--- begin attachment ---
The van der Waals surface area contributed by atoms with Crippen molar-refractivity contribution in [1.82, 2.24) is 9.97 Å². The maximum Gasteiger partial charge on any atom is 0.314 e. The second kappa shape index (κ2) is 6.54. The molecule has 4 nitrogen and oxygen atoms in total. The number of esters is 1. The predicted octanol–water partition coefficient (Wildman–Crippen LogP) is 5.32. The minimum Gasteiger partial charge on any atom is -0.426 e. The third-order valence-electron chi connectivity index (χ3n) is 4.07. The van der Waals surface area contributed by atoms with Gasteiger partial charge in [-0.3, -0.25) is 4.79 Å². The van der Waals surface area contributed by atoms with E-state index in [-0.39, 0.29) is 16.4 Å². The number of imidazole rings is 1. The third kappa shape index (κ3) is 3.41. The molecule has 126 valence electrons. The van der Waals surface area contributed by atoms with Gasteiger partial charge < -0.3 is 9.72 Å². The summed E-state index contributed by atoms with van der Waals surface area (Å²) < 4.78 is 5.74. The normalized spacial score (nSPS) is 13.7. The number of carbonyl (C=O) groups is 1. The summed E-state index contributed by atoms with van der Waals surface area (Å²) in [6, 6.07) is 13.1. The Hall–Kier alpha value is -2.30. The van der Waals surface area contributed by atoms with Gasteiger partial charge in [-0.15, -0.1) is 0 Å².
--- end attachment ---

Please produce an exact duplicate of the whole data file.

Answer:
The van der Waals surface area contributed by atoms with Crippen molar-refractivity contribution in [1.82, 2.24) is 9.97 Å². The maximum Gasteiger partial charge on any atom is 0.314 e. The second kappa shape index (κ2) is 6.54. The molecule has 4 nitrogen and oxygen atoms in total. The number of esters is 1. The predicted octanol–water partition coefficient (Wildman–Crippen LogP) is 5.32. The minimum Gasteiger partial charge on any atom is -0.426 e. The third-order valence-electron chi connectivity index (χ3n) is 4.07. The van der Waals surface area contributed by atoms with Gasteiger partial charge in [-0.3, -0.25) is 4.79 Å². The van der Waals surface area contributed by atoms with E-state index in [-0.39, 0.29) is 16.4 Å². The number of imidazole rings is 1. The third kappa shape index (κ3) is 3.41. The molecule has 126 valence electrons. The van der Waals surface area contributed by atoms with Gasteiger partial charge < -0.3 is 9.72 Å². The summed E-state index contributed by atoms with van der Waals surface area (Å²) < 4.78 is 5.74. The normalized spacial score (nSPS) is 13.7. The number of carbonyl (C=O) groups is 1. The summed E-state index contributed by atoms with van der Waals surface area (Å²) in [6, 6.07) is 13.1. The Hall–Kier alpha value is -2.30. The van der Waals surface area contributed by atoms with Gasteiger partial charge in [-0.15, -0.1) is 0 Å².